Kerlin BBQ in Austin, Texas, is the best barbecue joint in the country. Or at least that’s the conclusion Johnny Fugitt arrived at after traveling the country and eating 365 barbecue meals in 365 days, a journey he chronicled in his new book, The 100 Best Barbecue Restaurants in America.

Fugitt Book

Neither the barbecue of Aaron Franklin nor Justin Fourton swayed the needle for Fugitt as much as that of Bill Kerlin. When I spoke to Kerlin about his top-billing he was predictably excited. “I was definitely surprised. I was just hoping to make it in the book.” But what about John Lewis and la Barbecue, heralded as Austin’s best in two local Top 10 lists last year? From his blog, Fugitt seems to have skipped them altogether. The same goes for Killen’s Barbecue in Pearland. Expecting Fugitt to hit them all is unrealistic, but those are some pretty big names to skip. I mean, he made it to a Dickey’s Barbecue in Utah (they didn’t make the Top 100), but not la Barbecue or Killen’s Barbecue.

Not to sell Kerlin and his barbecue short. Last year, Thrillist called it one of the best new barbecue joints in the country. They’ve been featured on Lonely Planet and in Travel + Leisure. Kerlin clocked in at #9 on Fed Man Walking’s list of the ten best barbecue joints in Austin, and it snuck up to #7 in a similar list by the Austin American-Statesman‘s Matthew Odam. The Kerlins opened their trailer too late to be eligible for the 2013 Texas Monthly Top 50, but we gave it a positive review last year and a 4.0 rating, which would make it eligible for the next Top 50. The people enjoy Kerlin BBQ, but lately they’ve been getting attention for something other than their smoked meats.

The bombshell came in January of this year. Bill’s wife, Amelis, had been busy perfecting her kolaches. They featured smoked meat from Kerlin’s pit and represented a way to differentiate Kerlin in a crowded barbecue market in Austin. Their kolache business got so popular that it was outpacing the barbecue, and they cut their barbecue hours to just Fridays from 11-2; just three hours of barbecue per week. (Fugitt visited before this change in early 2014, foreshadowing in a blog post “It doesn’t get much better than Kerlin BBQ”).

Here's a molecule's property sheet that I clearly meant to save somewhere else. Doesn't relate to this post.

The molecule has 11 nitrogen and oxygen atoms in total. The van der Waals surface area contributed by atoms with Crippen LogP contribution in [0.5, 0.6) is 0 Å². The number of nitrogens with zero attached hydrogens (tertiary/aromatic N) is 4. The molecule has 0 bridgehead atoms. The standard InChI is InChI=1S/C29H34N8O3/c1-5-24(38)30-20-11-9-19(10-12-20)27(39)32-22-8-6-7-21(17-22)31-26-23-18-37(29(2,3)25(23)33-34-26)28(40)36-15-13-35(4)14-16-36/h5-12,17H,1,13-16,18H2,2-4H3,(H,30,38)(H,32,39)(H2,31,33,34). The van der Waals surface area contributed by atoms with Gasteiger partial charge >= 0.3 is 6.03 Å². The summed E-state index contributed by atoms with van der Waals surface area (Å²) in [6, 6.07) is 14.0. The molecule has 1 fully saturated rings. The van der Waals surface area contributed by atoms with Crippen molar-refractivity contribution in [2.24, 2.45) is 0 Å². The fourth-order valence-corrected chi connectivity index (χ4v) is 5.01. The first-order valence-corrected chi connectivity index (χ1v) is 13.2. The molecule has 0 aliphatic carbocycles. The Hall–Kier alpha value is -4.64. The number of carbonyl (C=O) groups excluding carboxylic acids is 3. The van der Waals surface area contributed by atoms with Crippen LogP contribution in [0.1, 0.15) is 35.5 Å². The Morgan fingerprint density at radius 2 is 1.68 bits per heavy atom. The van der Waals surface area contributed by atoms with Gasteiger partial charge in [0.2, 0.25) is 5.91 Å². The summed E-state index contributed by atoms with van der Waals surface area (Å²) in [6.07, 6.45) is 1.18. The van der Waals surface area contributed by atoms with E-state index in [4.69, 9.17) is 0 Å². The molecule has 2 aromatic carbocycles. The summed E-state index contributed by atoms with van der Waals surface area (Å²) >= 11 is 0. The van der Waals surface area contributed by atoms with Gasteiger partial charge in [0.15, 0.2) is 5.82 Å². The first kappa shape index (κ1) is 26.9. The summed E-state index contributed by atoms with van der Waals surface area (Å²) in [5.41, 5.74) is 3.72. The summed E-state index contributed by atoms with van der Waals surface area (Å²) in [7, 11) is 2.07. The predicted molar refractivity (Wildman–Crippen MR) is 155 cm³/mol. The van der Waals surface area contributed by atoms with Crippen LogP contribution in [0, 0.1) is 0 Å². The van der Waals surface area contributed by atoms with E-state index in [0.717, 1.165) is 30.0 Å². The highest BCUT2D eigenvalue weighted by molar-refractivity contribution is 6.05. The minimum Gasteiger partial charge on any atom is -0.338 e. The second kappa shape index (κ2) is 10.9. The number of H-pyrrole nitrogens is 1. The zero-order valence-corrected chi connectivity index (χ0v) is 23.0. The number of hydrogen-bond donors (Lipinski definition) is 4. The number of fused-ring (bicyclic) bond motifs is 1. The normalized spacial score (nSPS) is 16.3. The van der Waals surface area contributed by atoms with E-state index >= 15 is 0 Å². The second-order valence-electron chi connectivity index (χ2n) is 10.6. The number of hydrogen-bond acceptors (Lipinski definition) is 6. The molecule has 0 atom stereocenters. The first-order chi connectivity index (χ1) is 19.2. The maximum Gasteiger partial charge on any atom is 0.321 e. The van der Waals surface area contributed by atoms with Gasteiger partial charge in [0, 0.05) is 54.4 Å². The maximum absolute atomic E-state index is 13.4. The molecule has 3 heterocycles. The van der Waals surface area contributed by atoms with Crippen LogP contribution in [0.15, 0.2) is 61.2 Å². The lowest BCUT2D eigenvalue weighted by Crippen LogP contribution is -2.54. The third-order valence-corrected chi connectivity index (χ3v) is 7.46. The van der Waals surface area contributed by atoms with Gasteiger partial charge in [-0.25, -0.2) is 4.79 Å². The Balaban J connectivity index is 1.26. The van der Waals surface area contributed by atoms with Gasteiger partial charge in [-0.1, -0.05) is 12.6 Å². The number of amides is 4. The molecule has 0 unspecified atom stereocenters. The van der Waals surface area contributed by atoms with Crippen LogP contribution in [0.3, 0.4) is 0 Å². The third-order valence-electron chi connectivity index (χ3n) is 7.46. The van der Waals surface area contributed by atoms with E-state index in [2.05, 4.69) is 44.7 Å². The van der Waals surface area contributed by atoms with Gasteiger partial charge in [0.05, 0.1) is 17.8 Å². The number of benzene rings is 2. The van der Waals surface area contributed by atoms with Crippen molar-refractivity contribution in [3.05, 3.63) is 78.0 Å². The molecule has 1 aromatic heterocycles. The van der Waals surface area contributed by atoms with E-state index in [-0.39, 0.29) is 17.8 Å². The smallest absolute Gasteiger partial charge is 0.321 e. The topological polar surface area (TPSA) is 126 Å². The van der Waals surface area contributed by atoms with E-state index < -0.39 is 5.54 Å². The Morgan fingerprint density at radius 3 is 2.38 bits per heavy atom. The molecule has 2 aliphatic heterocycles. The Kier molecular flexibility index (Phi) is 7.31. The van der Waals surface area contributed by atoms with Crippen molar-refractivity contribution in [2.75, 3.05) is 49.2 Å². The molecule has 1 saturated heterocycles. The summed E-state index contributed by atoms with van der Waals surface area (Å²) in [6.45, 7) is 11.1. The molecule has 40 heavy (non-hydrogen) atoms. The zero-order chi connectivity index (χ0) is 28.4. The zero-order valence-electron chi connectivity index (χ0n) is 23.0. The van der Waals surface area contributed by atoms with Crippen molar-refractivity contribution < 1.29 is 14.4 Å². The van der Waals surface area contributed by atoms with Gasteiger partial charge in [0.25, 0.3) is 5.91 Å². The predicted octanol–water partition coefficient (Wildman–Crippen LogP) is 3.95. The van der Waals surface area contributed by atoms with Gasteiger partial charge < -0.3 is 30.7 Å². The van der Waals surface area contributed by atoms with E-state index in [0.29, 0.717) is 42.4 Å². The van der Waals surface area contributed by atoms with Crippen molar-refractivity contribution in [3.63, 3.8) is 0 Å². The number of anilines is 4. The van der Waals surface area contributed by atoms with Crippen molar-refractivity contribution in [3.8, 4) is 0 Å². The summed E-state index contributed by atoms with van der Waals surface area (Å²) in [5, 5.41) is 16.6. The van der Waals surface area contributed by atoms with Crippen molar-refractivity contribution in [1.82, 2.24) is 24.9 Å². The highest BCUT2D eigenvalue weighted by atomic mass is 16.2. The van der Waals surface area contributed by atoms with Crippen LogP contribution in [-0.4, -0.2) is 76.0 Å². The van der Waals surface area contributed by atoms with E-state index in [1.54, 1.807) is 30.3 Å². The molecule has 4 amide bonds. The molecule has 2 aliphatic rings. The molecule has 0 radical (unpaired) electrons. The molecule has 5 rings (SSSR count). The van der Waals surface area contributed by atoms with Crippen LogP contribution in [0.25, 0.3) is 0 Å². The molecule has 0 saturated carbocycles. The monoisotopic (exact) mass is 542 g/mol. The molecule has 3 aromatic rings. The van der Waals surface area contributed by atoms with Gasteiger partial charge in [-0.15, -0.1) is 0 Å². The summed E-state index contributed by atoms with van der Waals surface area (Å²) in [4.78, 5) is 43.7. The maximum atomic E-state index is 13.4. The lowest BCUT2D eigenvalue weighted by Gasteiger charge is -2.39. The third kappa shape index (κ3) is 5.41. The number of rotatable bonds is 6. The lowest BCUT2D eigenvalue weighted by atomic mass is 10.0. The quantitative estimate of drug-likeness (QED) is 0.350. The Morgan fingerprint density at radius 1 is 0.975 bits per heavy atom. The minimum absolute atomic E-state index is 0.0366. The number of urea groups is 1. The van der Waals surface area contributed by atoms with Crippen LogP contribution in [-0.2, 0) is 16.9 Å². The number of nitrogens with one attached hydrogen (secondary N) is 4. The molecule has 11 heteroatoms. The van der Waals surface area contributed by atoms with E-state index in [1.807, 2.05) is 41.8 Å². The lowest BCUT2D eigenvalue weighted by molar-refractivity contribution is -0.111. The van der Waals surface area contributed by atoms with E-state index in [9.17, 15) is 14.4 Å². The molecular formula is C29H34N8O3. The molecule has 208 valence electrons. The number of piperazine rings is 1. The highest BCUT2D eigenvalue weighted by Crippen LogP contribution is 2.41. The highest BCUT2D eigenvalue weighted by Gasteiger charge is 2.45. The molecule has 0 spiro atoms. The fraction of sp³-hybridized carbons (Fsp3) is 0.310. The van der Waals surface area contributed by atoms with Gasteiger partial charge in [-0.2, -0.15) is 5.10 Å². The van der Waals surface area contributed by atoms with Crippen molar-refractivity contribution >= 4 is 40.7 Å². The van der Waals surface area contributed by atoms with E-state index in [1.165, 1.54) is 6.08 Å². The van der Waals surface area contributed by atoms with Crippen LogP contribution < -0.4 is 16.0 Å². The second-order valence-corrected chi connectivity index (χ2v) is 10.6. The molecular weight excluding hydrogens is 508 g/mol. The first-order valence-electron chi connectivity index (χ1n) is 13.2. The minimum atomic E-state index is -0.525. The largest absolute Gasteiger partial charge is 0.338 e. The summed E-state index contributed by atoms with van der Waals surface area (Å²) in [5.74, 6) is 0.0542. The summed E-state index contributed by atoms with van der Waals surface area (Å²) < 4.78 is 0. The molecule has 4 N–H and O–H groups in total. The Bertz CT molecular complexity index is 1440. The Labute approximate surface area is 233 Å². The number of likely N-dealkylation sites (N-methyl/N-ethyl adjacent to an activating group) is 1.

Kerlin Kolache - 1
Kerlin’s bacon and jalapeno kolache (yes, I know it’s really a klobasniky)

In March of this year, possibly spurred on by some major recognition by Bon Appétit as one of the best barbecue joints in Austin, they had a slight change of heart. Rather than just serving barbecue on Fridays, they brought it back to three days a week (kolaches are available four days a week). Bill Kerlin explained the desire to get back to barbecue. “We had so many customers asking us to do it, plus we love to cook.” Now you can enjoy the country’s best barbecue on Friday, Saturday, and Sunday. Maybe this new distinction will spur them on toward broader hours.

You might question his choices, but what Fugitt accomplished was a major undertaking. He dedicated a year of his life to traveling the country for barbecue, and didn’t receive funding from sponsors for taking a year off of work. It’s hard to question his fortitude. In doing the legwork and actually eating the food in all of these restaurants, he has done more than most publications who throw together their best-of barbecue lists based on hearsay and popularity. This book is the anti-popularity contest, otherwise Kerlin BBQ would probably not have taken the top spot.

As for the rest of Texas, they are well represented. A full 20% of the Top 100 are in the Lone Star State. There’s Kerlin BBQ at the top, and both the Granary in San Antonio and Franklin Barbecue appear in the Top 10. Fugitt’s home state of Missouri gets twelve slots while New York City and Kansas City enjoy the #2 and #3 picks respectively. The rest of the book has some misses in my opinion (Gates BBQ in the Top 25?), but the Top 100 is mostly full of hits, and this book will make for a good guide if you’d like to find out for yourself.